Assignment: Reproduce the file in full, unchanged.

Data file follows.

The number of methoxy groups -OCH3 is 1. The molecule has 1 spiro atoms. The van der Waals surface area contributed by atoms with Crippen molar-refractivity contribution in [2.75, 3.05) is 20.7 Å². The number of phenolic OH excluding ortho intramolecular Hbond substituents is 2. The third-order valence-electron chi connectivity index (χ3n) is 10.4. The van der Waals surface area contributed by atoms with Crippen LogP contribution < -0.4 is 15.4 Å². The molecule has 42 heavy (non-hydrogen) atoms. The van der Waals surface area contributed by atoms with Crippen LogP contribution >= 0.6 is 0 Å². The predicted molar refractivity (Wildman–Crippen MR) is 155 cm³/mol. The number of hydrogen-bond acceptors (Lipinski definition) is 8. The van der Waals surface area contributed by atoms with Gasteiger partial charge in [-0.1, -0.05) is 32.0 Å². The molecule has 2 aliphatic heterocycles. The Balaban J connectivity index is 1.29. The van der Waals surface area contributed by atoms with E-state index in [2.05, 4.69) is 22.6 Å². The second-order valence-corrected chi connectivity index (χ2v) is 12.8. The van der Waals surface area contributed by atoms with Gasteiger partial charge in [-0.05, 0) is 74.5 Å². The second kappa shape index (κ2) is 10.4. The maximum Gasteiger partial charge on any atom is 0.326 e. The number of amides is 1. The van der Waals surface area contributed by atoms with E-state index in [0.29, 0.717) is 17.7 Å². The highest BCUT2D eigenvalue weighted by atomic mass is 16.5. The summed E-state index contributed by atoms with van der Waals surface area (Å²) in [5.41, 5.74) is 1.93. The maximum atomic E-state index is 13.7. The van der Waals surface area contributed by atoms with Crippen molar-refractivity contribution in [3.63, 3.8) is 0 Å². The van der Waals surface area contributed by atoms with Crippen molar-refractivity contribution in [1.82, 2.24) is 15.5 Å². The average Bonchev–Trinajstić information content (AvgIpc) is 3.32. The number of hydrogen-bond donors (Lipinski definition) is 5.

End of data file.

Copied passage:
The number of methoxy groups -OCH3 is 1. The molecule has 1 spiro atoms. The van der Waals surface area contributed by atoms with Crippen molar-refractivity contribution in [2.75, 3.05) is 20.7 Å². The number of phenolic OH excluding ortho intramolecular Hbond substituents is 2. The third-order valence-electron chi connectivity index (χ3n) is 10.4. The van der Waals surface area contributed by atoms with Crippen LogP contribution < -0.4 is 15.4 Å². The molecule has 42 heavy (non-hydrogen) atoms. The van der Waals surface area contributed by atoms with Crippen LogP contribution >= 0.6 is 0 Å². The predicted molar refractivity (Wildman–Crippen MR) is 155 cm³/mol. The number of hydrogen-bond acceptors (Lipinski definition) is 8. The van der Waals surface area contributed by atoms with Gasteiger partial charge in [-0.1, -0.05) is 32.0 Å². The molecule has 2 aliphatic heterocycles. The Balaban J connectivity index is 1.29. The van der Waals surface area contributed by atoms with E-state index in [2.05, 4.69) is 22.6 Å². The second-order valence-corrected chi connectivity index (χ2v) is 12.8. The van der Waals surface area contributed by atoms with Gasteiger partial charge in [-0.05, 0) is 74.5 Å². The second kappa shape index (κ2) is 10.4. The maximum Gasteiger partial charge on any atom is 0.326 e. The number of amides is 1. The van der Waals surface area contributed by atoms with E-state index in [0.29, 0.717) is 17.7 Å². The highest BCUT2D eigenvalue weighted by atomic mass is 16.5. The summed E-state index contributed by atoms with van der Waals surface area (Å²) in [5.41, 5.74) is 1.93. The maximum atomic E-state index is 13.7. The van der Waals surface area contributed by atoms with Crippen molar-refractivity contribution in [3.63, 3.8) is 0 Å². The van der Waals surface area contributed by atoms with Crippen molar-refractivity contribution in [1.82, 2.24) is 15.5 Å². The average Bonchev–Trinajstić information content (AvgIpc) is 3.32. The number of hydrogen-bond donors (Lipinski definition) is 5.